Trans fat is a byproduct of a process called hydrogenation that is used to turn healthy oils into solids and to prevent them from becoming rancid. It also makes the fat last longer and the production cheaper. As food makers learned new ways to use partially hydrogenated vegetable oils, they began appearing not only in margarine and vegetable shortening but also in everything from commercial cookies and pastries to fast-food French fries. Unfortunately, these fats, for example, develop cytokines and increase triglycerides in the blood and thereby cause a low-grade inflammatory process. Trans fats increase the risk of heart disease, stroke and type 2 diabetes and increase the risk of Alzheimer’s disease.
One of the big misleading studies in the 1950s and ’60s was about oxidised cholesterol and not the cholesterol itself. The sick brain seems to have, according to recent studies, a severe lack of cholesterol. Evidence shows that elderly people actually benefit from high cholesterol and the high cholesterol are scientifically connected to a long lifespan and memory functioning while low cholesterol has been associated with poorer memory, lower scores on abstract reasoning, attention and concentration, verbal fluency and executive function. Science has also managed to prove that the new synapses in the brain require cholesterol, that sleeks the cell membranes together and by doing so enables the signals easily go through the synapses. Cholesterol also helps fast information transfer in the brain. In other words, cholesterol enhances the right function and communication in the brain. Cholesterol also functions as an antioxidant in the brain and is a precursor of vitamin D, which is also a very strong tame for inflammation.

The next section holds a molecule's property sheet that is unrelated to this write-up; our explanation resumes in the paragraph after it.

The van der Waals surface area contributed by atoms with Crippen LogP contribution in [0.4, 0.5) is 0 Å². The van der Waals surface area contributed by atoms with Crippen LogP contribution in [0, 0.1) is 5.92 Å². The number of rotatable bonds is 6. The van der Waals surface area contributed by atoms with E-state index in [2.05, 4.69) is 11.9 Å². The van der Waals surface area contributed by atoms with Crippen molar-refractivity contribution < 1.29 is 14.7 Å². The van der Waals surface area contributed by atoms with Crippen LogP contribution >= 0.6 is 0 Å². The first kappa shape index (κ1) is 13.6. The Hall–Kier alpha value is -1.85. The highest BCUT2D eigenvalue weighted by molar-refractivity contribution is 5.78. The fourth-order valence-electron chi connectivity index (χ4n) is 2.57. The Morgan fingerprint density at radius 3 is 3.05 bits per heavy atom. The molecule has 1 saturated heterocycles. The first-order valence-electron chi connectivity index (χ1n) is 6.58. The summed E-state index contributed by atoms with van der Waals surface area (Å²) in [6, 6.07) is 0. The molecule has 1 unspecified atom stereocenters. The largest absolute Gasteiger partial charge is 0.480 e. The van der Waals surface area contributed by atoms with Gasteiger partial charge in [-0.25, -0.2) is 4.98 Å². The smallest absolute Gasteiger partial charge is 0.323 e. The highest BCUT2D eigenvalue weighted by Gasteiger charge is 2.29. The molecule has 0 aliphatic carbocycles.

“Feed your head: Fatty acids make up to 60% of the brain’s solid matter. DHA and cholesterol are two key players. About a third of the brain’s fat consist of the omega-3 fatty acids (DHA). Although the brain has only 2% of the body’s weight, it has 25% of it’s cholesterol.” – “The neurogenesis diet & lifestyle, Update your brain, Upgrade your life” by Brant Cortright PH.D.
The problems occur when the cholesterol is oxidised. This can happen for example when vegetable oils are used for cooking and produce oxidised cholesterol. The body treats oxidised cholesterol and other oxidised fat like invading bacteria. Also, extra glucose (from sugar, carbohydrates or excess protein) that can not access into the cells because of the insulin resistance, can oxidise the LDL-cholesterol making it a “bad LDL” through LDL glycation (hence it’s a protein!). According to Dr David Perlmutter, the LDL cholesterol is not actually “bad cholesterol” at all like told, but a very important carrier protein that carries vital cholesterol into the brain and states an important role for example in Alzheimer’s disease. LDLs can turn dangerous when under oxidative stress. (6,7,8,9,10)